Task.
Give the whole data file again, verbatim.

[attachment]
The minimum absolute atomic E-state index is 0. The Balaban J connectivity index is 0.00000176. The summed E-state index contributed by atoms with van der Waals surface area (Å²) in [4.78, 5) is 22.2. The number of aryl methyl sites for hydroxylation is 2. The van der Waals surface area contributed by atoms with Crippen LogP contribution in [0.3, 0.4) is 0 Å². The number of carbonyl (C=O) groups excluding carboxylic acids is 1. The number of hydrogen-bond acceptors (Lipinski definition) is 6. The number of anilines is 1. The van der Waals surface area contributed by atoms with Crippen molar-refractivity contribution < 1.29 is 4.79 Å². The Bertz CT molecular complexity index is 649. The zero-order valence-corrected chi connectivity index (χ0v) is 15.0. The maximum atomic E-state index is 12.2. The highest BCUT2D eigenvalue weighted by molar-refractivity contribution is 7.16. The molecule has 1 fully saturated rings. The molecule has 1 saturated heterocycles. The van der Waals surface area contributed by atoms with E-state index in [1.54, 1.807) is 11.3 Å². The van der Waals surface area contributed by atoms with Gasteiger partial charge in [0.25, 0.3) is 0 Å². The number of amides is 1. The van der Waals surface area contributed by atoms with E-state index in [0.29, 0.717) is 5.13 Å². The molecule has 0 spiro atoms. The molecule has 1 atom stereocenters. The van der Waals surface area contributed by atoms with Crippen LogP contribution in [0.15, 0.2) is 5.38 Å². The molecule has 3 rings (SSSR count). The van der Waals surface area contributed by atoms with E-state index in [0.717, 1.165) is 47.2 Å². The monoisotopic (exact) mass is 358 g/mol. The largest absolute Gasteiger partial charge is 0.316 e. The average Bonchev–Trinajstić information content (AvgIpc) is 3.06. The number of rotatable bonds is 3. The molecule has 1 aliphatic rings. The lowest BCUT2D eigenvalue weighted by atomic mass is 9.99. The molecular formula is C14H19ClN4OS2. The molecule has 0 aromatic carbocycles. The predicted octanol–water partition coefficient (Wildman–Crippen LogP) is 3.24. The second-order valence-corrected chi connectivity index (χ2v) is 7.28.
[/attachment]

The minimum absolute atomic E-state index is 0. The Balaban J connectivity index is 0.00000176. The summed E-state index contributed by atoms with van der Waals surface area (Å²) in [4.78, 5) is 22.2. The number of aryl methyl sites for hydroxylation is 2. The van der Waals surface area contributed by atoms with Crippen LogP contribution in [0.3, 0.4) is 0 Å². The number of carbonyl (C=O) groups excluding carboxylic acids is 1. The number of hydrogen-bond acceptors (Lipinski definition) is 6. The number of anilines is 1. The van der Waals surface area contributed by atoms with Crippen molar-refractivity contribution < 1.29 is 4.79 Å². The Bertz CT molecular complexity index is 649. The zero-order valence-corrected chi connectivity index (χ0v) is 15.0. The maximum atomic E-state index is 12.2. The highest BCUT2D eigenvalue weighted by molar-refractivity contribution is 7.16. The molecule has 1 fully saturated rings. The molecule has 1 saturated heterocycles. The van der Waals surface area contributed by atoms with E-state index in [1.54, 1.807) is 11.3 Å². The van der Waals surface area contributed by atoms with Gasteiger partial charge in [0.25, 0.3) is 0 Å². The number of amides is 1. The van der Waals surface area contributed by atoms with E-state index in [0.29, 0.717) is 5.13 Å². The molecule has 0 spiro atoms. The molecule has 1 atom stereocenters. The van der Waals surface area contributed by atoms with Crippen LogP contribution in [0.15, 0.2) is 5.38 Å². The molecule has 3 rings (SSSR count). The van der Waals surface area contributed by atoms with E-state index in [0.717, 1.165) is 47.2 Å². The monoisotopic (exact) mass is 358 g/mol. The largest absolute Gasteiger partial charge is 0.316 e. The average Bonchev–Trinajstić information content (AvgIpc) is 3.06. The number of rotatable bonds is 3. The molecule has 1 aliphatic rings. The lowest BCUT2D eigenvalue weighted by atomic mass is 9.99. The molecular formula is C14H19ClN4OS2. The molecule has 0 aromatic carbocycles. The predicted octanol–water partition coefficient (Wildman–Crippen LogP) is 3.24. The second-order valence-corrected chi connectivity index (χ2v) is 7.28.